Tuesday, July 23, 2024

Here’s What’s At Stake For Marijuana Legalization In The 2020 Election

Several states are voting on legalizing weed, not to mention federal marijuana legalization could finally come into focus.

Everything is at stake for marijuana legalization across the United States in this election. Not only do a handful of states have voter initiatives on the ballot aimed at legalizing the leaf for medicinal and recreational use, but the prospect of legalizing at the federal level has also landed in the chamber of American politics.

It all depends on how the Senate and presidential elections shake out, dictating how soon our prohibition nation becomes the Land of the Weed. But if this election is anything like times past, there are bound to be some small victories by the end of the day.  

Four States Voting on Marijuana Legalization

We could see four more states with legal marijuana laws on the books at the end of this election. Arizona, South Dakota, Montana, and New Jersey are all considering proposals aimed at legalization for recreational purposes. This means legalizing pot for adults 21 and older in a manner similar to alcohol. Meanwhile, Mississippi is asking voters if people should be allowed to have cannabis for medicinal use. So, which of these jurisdictions stands a fighting chance at making legal weed a reality? Well, after some careful consideration, this is what we’ve come up with. 

Arizona, which already has a medical marijuana program, tried once and failed to legalize for adult use. The voters just weren’t into this concept at the time. However, they might be ready for it now. Some of the latest polls show roughly 56 percent of the voters support legalization this time around. If we had to pick one state with the best chance, Arizona would be ranked in the top three.

South Dakota voters must consider a couple of different proposals. One aims to legalize for medicinal use. The other measure looks to take things a step further by legalizing for adult-use while also putting together a therapeutic program. It’s possible that both initiatives could receive enough votes to pass. If that happens, South Dakota would have to figure out how to implement both a system that allows people to gain access to weed for various ailments and one that lets them buy it as though it was beer. Some argue that having conflicting measures on the ballot only serves to confuse the voter. And that could sabotage both proposals by the end of the day. This is just one of the reasons that we don’t see South Dakota legalizing anything this year.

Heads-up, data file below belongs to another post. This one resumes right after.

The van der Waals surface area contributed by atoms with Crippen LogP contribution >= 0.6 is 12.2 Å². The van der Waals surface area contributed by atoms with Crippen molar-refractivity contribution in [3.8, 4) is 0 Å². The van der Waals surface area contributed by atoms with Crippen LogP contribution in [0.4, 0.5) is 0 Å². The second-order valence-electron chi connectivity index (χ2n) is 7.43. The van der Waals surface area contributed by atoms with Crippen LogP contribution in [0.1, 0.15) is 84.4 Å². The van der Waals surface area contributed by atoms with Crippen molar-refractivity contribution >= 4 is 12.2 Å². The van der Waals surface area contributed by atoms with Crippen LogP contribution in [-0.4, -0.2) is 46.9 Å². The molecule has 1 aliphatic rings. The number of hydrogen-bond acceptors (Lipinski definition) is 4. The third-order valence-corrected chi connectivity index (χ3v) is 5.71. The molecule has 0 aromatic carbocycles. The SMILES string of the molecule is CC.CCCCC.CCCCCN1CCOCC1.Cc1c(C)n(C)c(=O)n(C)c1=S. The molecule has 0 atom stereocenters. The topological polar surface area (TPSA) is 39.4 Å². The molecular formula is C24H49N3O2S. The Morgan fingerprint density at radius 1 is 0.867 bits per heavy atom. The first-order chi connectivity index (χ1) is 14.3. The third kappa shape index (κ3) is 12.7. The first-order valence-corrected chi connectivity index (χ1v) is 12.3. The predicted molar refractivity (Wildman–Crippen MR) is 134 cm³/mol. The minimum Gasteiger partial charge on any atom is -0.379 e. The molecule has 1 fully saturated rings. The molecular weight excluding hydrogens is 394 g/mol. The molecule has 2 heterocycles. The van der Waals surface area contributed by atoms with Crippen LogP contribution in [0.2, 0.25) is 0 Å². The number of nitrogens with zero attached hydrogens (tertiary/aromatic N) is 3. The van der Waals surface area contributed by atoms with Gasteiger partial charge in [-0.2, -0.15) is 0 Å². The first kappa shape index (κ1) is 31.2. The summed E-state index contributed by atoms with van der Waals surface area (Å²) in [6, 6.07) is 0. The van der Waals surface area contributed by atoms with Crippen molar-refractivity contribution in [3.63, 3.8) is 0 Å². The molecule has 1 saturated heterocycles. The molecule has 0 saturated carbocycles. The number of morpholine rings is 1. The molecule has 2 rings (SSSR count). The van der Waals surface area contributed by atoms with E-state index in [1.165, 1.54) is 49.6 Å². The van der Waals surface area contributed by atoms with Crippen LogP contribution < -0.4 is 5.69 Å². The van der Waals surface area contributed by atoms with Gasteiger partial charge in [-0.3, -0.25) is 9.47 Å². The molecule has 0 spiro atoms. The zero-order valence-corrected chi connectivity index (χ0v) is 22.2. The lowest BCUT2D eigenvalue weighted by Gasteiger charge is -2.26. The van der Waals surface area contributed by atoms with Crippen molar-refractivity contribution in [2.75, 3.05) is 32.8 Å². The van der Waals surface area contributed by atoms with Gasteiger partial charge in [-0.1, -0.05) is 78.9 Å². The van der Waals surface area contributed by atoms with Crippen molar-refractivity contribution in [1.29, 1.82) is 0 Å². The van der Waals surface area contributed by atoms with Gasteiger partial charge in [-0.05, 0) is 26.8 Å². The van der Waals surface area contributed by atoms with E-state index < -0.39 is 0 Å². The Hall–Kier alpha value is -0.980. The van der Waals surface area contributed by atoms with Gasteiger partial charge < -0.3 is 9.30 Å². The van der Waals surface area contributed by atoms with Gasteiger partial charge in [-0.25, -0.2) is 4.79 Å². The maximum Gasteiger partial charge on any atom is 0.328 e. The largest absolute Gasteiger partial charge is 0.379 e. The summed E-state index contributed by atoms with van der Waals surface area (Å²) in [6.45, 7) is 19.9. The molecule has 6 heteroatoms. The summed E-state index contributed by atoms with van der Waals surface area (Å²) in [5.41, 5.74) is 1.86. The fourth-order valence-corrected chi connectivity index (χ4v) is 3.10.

Montana also has two initiatives on the ballot this election calling for legal marijuana. They are both geared toward adult-use, yet they each have a slightly different view on how that should happen. Again, dueling ballot measures could throw the voting public into a tailspin and completely wreck any chance the state has of actually pulling it off. But the initiatives seem to have substantial support from the voting public. 

We can easily see Montana going the distance this election.